In other words, writing is the mere expression of some previously-conceived truth that is the result of a vigilant pursuit of wisdom. Thus Plato's notorious tirade against writing is more a concern with the absence of the ability to elaborate and to provide adequate context. Socrates takes speech writers to task as well, noting that intelligent men will not put to writing "speeches that are powerless on the one hand to assist themselves with argument, powerless on the other to teach true things competently" (276c8-10). Socrates differentiates a text that is "written with knowledge in the soul of him who understands, with the power to defend itself, and knowing to speak and keep silent toward those it ought" since writing, if allowed to be read by just anyone, risks becoming mere lip service and the receiver of such wisdom did not have to internalize it."
Surely the fact that Plato had concerns similar to those we have today shows that emergent technologies are merely continuations of the technology of writing itself and that the relative difficulty of citing a text does not guarantee that one has digested it. Just because Ben can invoke the Phaedrus without being a Plato scholar does not mean he "gets it" any less than students who were subjected to rote memorization of the Socratic dialogues. At least such takes are more available to those who want to read them (crucial issues of access notwithstanding). And the risk of putting oneself out there on a blog, it seems to me, is a good and healthy thing even if the citation is simply cut and pasted. The sheer volume of texts from which to cite renders the selection an act of analysis.
ben vershbow on October 21, 2005 12:22 AM:
"The sheer volume of texts from which to cite renders the selection an act of analysis."
This is true, but probably not in the case of Phaedrus since Plato's tale is a touchstone in discussions of new media. With Ong (and I know you take some exception with him), Plato is a major character in his narrative of orality's shift to literacy. So my selection is not terribly cunning. But it works well in this repetitive way, to remind us, as Plato says, of something we have (hopefully) already internalized. And it contains a question that bears frequent repeating: how does our technology change us?
Slightly further down, Socrates says of words:
"...when they have been once written down they are tumbled about anywhere among those who may or may not understand them, and do not know to whom they should reply, to whom not: and, if they are maltreated or abused, they have no parent to protect them, and they cannot protect or defend themselves."
One thing I love about blogs is how they return us to the dialogic. Each post is a small rhetorical act leading to a discussion in the comment stream. The text and the reply in one space. And the "parent" of the text can defend and protect his/her speech, and even modify it to incorporate the wisdom of the respondents. With each exchange, we inch closer to that "intelligent word written in the soul of the learner, which can defend itself, and knows when to speak and when to be silent."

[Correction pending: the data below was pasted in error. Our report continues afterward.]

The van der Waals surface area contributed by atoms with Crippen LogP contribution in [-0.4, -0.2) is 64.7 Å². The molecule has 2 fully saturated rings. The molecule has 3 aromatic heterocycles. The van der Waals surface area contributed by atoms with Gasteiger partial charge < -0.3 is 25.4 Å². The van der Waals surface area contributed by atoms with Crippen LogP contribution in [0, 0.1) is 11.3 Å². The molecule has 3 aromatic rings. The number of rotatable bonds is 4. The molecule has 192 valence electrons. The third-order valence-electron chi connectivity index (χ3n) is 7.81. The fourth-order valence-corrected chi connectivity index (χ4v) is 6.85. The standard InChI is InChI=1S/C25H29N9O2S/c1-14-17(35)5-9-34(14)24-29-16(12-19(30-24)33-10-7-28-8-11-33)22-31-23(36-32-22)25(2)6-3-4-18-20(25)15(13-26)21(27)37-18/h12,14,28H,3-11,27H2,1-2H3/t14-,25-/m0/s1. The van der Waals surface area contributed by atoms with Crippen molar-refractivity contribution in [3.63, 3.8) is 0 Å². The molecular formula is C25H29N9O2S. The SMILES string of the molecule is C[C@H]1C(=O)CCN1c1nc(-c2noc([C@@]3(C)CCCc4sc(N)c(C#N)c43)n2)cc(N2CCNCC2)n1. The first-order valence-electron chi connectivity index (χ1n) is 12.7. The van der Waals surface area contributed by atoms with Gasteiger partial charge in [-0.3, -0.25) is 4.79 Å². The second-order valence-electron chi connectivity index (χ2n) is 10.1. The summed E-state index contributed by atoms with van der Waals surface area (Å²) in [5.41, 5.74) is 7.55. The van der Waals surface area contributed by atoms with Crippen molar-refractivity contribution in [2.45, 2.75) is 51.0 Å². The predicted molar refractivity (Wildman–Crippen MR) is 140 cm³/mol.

virginia kuhn on October 21, 2005 1:11 PM:
I love this idea that blogs return us to the dialogic but is it really a return? The classicists in my field take the position that no one ought to cite Plato unless they are tranlating from the original. For them all comments are not equal and don't belong anywhere near that true "parent"; I guess they might consider these posts as being bastard children acting out.
That aside, if my comment is placed in the same space as your original post, well, that is due to if:book choice, right? - I've really no control. I am not trying to belabor this point at all but it seems to echo the narrative about the inherent demcracy of e-space where everyone's voice is heard. In reality, the power ultimately remains with the blogowner who can choose to shape any reaction and respond to whatever he sees fit (and I'm reminded of this everytime I see a typo in one of my comments and can't fix it myself).
I would rather see this current use of blogs as dialogic while I also want to remain alert to the potential for silencing opposition.
sol gaitan on October 21, 2005 4:59 PM:
On Wednesday Bob Siegel remembered a conversation he had with Ken Knisley in 1992. Knisley, who died this September, took philosophy to cable television in a show called "No Dogs or Philosophers Allowed." He argued that philosophy was born in conversation; Socrates, walking in the market place while merchants peddled their goods, brought rigorous inquiry to the immediacy of conversation. Therefore, why not bring philosophy to television?
On his interview, 13 years ago, he talked about his dialogue-based T.V. program as "electronic philosophy." Television was like the market place, and he demonstrated that beyond news and analysis on current events, it was possible to use the medium to take his inquiries to a higher, but immediate, level. The problem Ben brings here is the one that plagues academia. The impossibility of original thought. The constant need to look for the endorsement of one's discourse on the wisdom of others, followed by the terror of misquotation, plagiarism, and so forth.
True wisdom is based on reality, if I understand Plato's idea. Our reality, our market place, is one of vast amounts of information. Depth has been replaced by quantity, and there is nothing wrong with that. The beauty of dialogue is the ability to share and to construe, to arrive at knowledge, not to simply display it. Today's philosopher has the ability to search, and quote, all kinds of media, not only books. So, dialogue has taken an altogether new form. Google's troubles are related to the market (copyright royalties) not to the reader's ability to access information, which the Internet facilitates so much. And the Europeans are waking up to that reality (see the Times 10/18/05: "Google Opens 8 Sites in Sites in Europe, Widening its Book Search Effort"). In Platonic terms, reality today is not scholarship, it is the ability to access it dialectically.